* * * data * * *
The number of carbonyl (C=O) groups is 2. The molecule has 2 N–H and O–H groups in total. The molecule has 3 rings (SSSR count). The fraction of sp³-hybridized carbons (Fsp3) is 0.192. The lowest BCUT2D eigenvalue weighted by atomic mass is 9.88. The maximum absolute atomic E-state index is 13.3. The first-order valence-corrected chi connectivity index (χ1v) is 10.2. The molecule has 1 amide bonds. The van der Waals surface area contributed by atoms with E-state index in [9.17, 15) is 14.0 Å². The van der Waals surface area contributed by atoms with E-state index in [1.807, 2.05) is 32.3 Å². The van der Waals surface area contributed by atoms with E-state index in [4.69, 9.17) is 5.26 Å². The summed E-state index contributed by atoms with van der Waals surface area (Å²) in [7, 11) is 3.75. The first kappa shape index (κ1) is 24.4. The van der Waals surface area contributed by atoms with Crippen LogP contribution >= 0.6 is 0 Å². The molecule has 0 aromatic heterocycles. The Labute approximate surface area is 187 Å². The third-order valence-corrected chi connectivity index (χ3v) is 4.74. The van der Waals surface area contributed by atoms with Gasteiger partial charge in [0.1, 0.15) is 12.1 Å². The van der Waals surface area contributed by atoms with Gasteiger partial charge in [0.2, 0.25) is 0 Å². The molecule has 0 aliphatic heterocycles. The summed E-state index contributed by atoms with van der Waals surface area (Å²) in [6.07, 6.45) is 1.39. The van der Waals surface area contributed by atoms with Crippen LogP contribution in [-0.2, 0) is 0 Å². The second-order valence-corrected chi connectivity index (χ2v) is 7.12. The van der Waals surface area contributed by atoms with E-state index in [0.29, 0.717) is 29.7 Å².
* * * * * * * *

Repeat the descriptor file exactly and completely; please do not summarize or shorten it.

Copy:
The number of carbonyl (C=O) groups is 2. The molecule has 2 N–H and O–H groups in total. The molecule has 3 rings (SSSR count). The fraction of sp³-hybridized carbons (Fsp3) is 0.192. The lowest BCUT2D eigenvalue weighted by atomic mass is 9.88. The maximum absolute atomic E-state index is 13.3. The first-order valence-corrected chi connectivity index (χ1v) is 10.2. The molecule has 1 amide bonds. The van der Waals surface area contributed by atoms with E-state index in [9.17, 15) is 14.0 Å². The van der Waals surface area contributed by atoms with E-state index in [1.807, 2.05) is 32.3 Å². The van der Waals surface area contributed by atoms with E-state index in [4.69, 9.17) is 5.26 Å². The summed E-state index contributed by atoms with van der Waals surface area (Å²) in [7, 11) is 3.75. The first kappa shape index (κ1) is 24.4. The van der Waals surface area contributed by atoms with Crippen LogP contribution >= 0.6 is 0 Å². The molecule has 0 aromatic heterocycles. The Labute approximate surface area is 187 Å². The third-order valence-corrected chi connectivity index (χ3v) is 4.74. The van der Waals surface area contributed by atoms with Gasteiger partial charge in [0.1, 0.15) is 12.1 Å². The van der Waals surface area contributed by atoms with Gasteiger partial charge in [0.2, 0.25) is 0 Å². The molecule has 0 aliphatic heterocycles. The summed E-state index contributed by atoms with van der Waals surface area (Å²) in [6.07, 6.45) is 1.39. The van der Waals surface area contributed by atoms with Crippen LogP contribution in [-0.2, 0) is 0 Å². The second-order valence-corrected chi connectivity index (χ2v) is 7.12. The van der Waals surface area contributed by atoms with E-state index in [0.29, 0.717) is 29.7 Å².